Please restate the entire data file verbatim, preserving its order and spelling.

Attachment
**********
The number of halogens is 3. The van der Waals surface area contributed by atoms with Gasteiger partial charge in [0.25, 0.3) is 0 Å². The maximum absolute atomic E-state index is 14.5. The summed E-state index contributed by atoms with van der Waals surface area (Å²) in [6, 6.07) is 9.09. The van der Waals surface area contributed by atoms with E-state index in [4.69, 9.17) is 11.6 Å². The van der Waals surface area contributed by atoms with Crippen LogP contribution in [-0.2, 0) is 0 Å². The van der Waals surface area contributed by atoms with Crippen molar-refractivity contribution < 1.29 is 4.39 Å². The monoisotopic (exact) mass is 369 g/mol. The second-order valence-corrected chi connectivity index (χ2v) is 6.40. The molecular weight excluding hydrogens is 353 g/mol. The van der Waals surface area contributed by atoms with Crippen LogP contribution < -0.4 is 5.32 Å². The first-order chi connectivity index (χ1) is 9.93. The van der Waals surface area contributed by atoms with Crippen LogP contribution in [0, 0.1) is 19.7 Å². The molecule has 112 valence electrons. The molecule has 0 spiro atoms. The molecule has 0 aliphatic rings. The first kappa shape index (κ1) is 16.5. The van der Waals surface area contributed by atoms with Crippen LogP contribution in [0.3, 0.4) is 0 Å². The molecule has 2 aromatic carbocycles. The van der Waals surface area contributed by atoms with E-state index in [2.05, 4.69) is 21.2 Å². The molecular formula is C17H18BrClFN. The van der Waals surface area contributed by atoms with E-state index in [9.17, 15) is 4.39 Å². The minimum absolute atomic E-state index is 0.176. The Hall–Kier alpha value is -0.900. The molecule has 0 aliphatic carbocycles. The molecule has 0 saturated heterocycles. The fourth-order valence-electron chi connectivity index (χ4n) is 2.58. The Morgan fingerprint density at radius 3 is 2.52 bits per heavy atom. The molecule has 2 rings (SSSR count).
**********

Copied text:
The number of halogens is 3. The van der Waals surface area contributed by atoms with Gasteiger partial charge in [0.25, 0.3) is 0 Å². The maximum absolute atomic E-state index is 14.5. The summed E-state index contributed by atoms with van der Waals surface area (Å²) in [6, 6.07) is 9.09. The van der Waals surface area contributed by atoms with E-state index in [4.69, 9.17) is 11.6 Å². The van der Waals surface area contributed by atoms with Crippen LogP contribution in [-0.2, 0) is 0 Å². The van der Waals surface area contributed by atoms with Crippen molar-refractivity contribution < 1.29 is 4.39 Å². The monoisotopic (exact) mass is 369 g/mol. The second-order valence-corrected chi connectivity index (χ2v) is 6.40. The molecular weight excluding hydrogens is 353 g/mol. The van der Waals surface area contributed by atoms with Crippen LogP contribution < -0.4 is 5.32 Å². The first-order chi connectivity index (χ1) is 9.93. The van der Waals surface area contributed by atoms with Crippen LogP contribution in [0, 0.1) is 19.7 Å². The molecule has 112 valence electrons. The molecule has 0 spiro atoms. The molecule has 0 aliphatic rings. The first kappa shape index (κ1) is 16.5. The van der Waals surface area contributed by atoms with Crippen LogP contribution in [0.3, 0.4) is 0 Å². The molecule has 2 aromatic carbocycles. The van der Waals surface area contributed by atoms with E-state index in [2.05, 4.69) is 21.2 Å². The molecular formula is C17H18BrClFN. The van der Waals surface area contributed by atoms with E-state index in [9.17, 15) is 4.39 Å². The minimum absolute atomic E-state index is 0.176. The Hall–Kier alpha value is -0.900. The molecule has 0 aliphatic carbocycles. The molecule has 0 saturated heterocycles. The fourth-order valence-electron chi connectivity index (χ4n) is 2.58. The Morgan fingerprint density at radius 3 is 2.52 bits per heavy atom. The molecule has 2 rings (SSSR count).